Though Biggles and his friends age in the books, they do so much more slowly (and inconsistently) than is historically credible. For instance, Biggles (with some of his First World War "chums"), who by now should be well into their forties, are still relatively junior squadron officers flying Spitfires during the Battle of Britain. In the stories set after the end of the Second World War Biggles and Algy, in particular, are, by the rules of arithmetic, passing into their fifties and early sixties, while retaining levels of activity and lifestyle more typical of people at least thirty years younger.
Even within a group of stories set in the same time frame there are some chronological inconsistencies:
It is doubtful whether a careful rearrangement of the various First World War stories could result in a coherent sequence. When W. E. Johns started the Biggles series, he can hardly have anticipated that he would be called on to write so many Biggles stories to short editorial deadlines, so that such inconsistencies are perhaps inevitable.
The author succeeds reasonably well in chronicling developments in aviation technology, but social and cultural changes are much more difficult. The cultural and social world of Biggles (whether in the 1930s or some earlier period) does not persist completely unchanged through the whole series - for instance, in an early book, the evidence points to an English nobleman as the perpetrator but Biggles dismisses this out of hand as the gentry would never commit a crime; in a later novel, one of the gentry is the villain. Nonetheless, the social context of the books, viewed in chronological order, does become increasingly old-fashioned, even anachronistic, especially in those works set after the Second World War.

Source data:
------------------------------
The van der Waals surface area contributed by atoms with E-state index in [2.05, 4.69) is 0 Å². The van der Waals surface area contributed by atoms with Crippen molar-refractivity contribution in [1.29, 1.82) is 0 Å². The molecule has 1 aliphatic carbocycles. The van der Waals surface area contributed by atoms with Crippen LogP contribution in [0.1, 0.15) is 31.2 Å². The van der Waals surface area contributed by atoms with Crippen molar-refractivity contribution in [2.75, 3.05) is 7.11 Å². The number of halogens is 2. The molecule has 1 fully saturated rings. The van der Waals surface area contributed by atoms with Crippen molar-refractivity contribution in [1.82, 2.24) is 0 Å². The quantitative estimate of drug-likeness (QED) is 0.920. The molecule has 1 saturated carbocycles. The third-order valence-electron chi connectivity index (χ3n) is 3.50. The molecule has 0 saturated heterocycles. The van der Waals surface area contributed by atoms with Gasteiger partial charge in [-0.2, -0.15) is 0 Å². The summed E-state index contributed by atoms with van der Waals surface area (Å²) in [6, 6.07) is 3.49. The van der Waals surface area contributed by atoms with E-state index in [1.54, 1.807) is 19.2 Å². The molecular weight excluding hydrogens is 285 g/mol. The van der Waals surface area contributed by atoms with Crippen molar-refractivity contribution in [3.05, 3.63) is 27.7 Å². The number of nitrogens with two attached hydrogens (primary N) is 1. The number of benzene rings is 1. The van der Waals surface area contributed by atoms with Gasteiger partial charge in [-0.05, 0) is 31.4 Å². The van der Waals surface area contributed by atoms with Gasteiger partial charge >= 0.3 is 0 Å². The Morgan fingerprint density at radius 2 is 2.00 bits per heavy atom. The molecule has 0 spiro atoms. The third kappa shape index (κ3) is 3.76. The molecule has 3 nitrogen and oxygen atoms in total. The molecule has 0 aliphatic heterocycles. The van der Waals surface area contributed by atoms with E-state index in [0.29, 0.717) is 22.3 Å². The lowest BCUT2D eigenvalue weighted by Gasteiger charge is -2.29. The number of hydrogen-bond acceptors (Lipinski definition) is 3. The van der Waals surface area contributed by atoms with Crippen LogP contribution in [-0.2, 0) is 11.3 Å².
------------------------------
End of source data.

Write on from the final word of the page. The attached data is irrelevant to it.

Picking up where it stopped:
Since the Biggles books were first published, attitudes to race and ethnicity have changed. During the 1960s and 1970s a perception of Biggles as unacceptably racially prejudiced, especially considered as children's literature, drove Biggles from many public and school libraries.